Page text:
One of the best parts of my journey here at Everything Is Noise is seeing new bands put out fantastic debuts and ride that wave to release more music not long after. New Ghost are one such band; they released an album last year, which encompassed progressive- and post-rock, blended with shoegaze, indie and electronic influences. It blew me away! Along with reviewing New Ghost Orchestra, I also got a chance to interview Chris Anderson – the lead musician of New Ghost – and hear about his plans for the future. Well, some of those plans have been realised in their latest EP, Future Is Dead. This three-track delight is a perfect introduction to the sound of the band, shifting from shoegazey beginnings to a prog-heavy ending, with each track having unique vocals to boot.
As a quick recap, New Ghost hail from the UK, specifically the area around Sheffield. Anderson leads the band, bringing in friends and other local musicians to create the unit we hear before us. This adaptive approach means songs differ drastically but complement each other very well. Using vocal duets and electronic sounds to maximum effect, New Ghost‘s debut was beyond exciting, and I’m pleased to say they have done it again with this new EP. On a first take, the biggest thing that became obvious to me was that the sound quality has improved, which is always a sign of a band being able to find their comfort zone and build that carefree atmosphere. The next was that the drums have also improved. Taz Ali from AWOOGA put his sticks on record this time, and the difference really shows. The deep and powerful drums help to build even more atmosphere and groove into the music.
One of the strongest performances on New Ghost Orchestra was from Caroline Cawley, who brought a voice that portrayed multiple emotions at once. Returning for all three tracks this time around, her voice sounds mysterious, forlorn, and hopeful all at once, contrasting or amplifying the music around her. Each track features great duets with Anderson, their voices pairing brilliantly together in a way that reminded me of Pure Reason Revolution, who I also checked out earlier this year.
Despite the EP’s release in the midst of a British summer, opening track “Your Reds” reminds me of spring, Ali’s drums creating images of growth and the twinkling synths representing the crisp, cool air. The track escalates from a blissful state into a post-rock and shoegaze climax, with listeners able to really grasp the quality of Ali’s drumming as the track closes off. As soon as the raucous climax of “Your Reds” ends, you’re met with a completely different sonic palette on “Fountain”. This track dials it in just right, a great combination of styles taken from two tracks off their debut last year, using electronic music behind beautiful vocals.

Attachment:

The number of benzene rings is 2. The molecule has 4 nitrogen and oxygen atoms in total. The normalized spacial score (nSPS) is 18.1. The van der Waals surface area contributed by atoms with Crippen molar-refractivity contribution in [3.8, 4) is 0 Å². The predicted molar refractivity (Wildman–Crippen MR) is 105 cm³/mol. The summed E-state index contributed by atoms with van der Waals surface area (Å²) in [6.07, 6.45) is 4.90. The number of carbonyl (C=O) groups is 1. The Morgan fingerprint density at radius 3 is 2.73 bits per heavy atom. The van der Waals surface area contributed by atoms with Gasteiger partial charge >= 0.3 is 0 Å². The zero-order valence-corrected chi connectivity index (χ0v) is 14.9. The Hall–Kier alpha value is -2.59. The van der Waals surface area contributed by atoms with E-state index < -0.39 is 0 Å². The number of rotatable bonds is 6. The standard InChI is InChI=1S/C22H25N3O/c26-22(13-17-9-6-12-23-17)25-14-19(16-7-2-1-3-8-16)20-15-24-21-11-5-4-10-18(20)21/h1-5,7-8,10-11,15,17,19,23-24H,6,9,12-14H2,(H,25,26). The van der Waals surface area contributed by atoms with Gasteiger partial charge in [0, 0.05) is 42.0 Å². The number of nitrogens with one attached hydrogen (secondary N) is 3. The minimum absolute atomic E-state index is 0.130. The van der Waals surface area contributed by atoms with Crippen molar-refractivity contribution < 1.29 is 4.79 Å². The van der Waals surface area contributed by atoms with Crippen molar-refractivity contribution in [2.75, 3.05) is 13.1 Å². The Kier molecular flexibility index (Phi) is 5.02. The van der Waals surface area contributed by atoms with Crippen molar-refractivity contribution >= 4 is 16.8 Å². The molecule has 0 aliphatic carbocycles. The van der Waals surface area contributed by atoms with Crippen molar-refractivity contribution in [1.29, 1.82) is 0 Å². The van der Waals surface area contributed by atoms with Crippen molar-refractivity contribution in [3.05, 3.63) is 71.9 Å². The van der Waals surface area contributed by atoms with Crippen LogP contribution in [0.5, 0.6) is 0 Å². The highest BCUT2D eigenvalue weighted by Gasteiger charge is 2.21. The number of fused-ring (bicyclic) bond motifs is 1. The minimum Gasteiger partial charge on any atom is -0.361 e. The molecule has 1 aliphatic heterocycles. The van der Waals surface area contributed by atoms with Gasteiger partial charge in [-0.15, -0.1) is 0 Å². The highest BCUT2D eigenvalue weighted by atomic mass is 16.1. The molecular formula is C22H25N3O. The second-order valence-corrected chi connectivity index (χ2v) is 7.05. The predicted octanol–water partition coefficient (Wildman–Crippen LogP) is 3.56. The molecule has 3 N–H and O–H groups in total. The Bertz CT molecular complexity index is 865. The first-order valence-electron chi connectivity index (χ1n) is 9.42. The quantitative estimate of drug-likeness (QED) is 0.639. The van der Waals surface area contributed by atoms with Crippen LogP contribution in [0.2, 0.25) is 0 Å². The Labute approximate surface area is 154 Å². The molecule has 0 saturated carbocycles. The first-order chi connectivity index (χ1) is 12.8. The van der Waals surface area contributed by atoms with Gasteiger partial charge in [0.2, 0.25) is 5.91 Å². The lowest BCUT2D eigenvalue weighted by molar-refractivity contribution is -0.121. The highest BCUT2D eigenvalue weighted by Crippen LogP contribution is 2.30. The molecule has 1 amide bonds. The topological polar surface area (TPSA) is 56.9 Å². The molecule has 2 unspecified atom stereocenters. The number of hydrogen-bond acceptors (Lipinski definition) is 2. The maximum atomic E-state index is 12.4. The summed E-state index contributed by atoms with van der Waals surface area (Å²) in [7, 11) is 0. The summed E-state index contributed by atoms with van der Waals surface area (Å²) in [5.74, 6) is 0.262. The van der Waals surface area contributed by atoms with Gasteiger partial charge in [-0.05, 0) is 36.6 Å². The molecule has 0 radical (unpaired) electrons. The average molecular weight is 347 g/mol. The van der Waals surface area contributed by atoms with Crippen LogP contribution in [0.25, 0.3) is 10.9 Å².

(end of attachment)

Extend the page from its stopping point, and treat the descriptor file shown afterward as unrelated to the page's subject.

Anderson mentions in a PR piece about the record that he was looking for the EP to be something that people can lose themselves in over and over again, him drawing inspiration from bands like Mogwai and The Mars Volta. I’m sure we’ve all got short-play records that we constantly dip back into and I feel that thanks to the ever-changing styles on Future Is Dead, this one will join those ranks. The final track gets really proggy, sending the listener to space with psychedelic guitars and synthesizers after a cool alternative rock introduction. You’ll gain a huge appreciation for the mix when listening on headphones, the dynamic sounds coming from the instruments bouncing around your head, the vocals as infectious as the spacey synths.
What more can I say? This is a great EP, New Ghost succeeding in developing their sound whilst also creating a short-play that can be revisited time and time again. As you’d expect from artists who push the limits of their sound, the whole package is fantastic, the album art being one of my favourites pieces of the year so far. Future Is Dead is an EP that any fans of Oceansize, shoegaze, and prog rock should get a load of because of its ever-changing sonic landscapes and brilliant vocals. The only criticism you can weigh against it is that there isn’t enough of the damn music!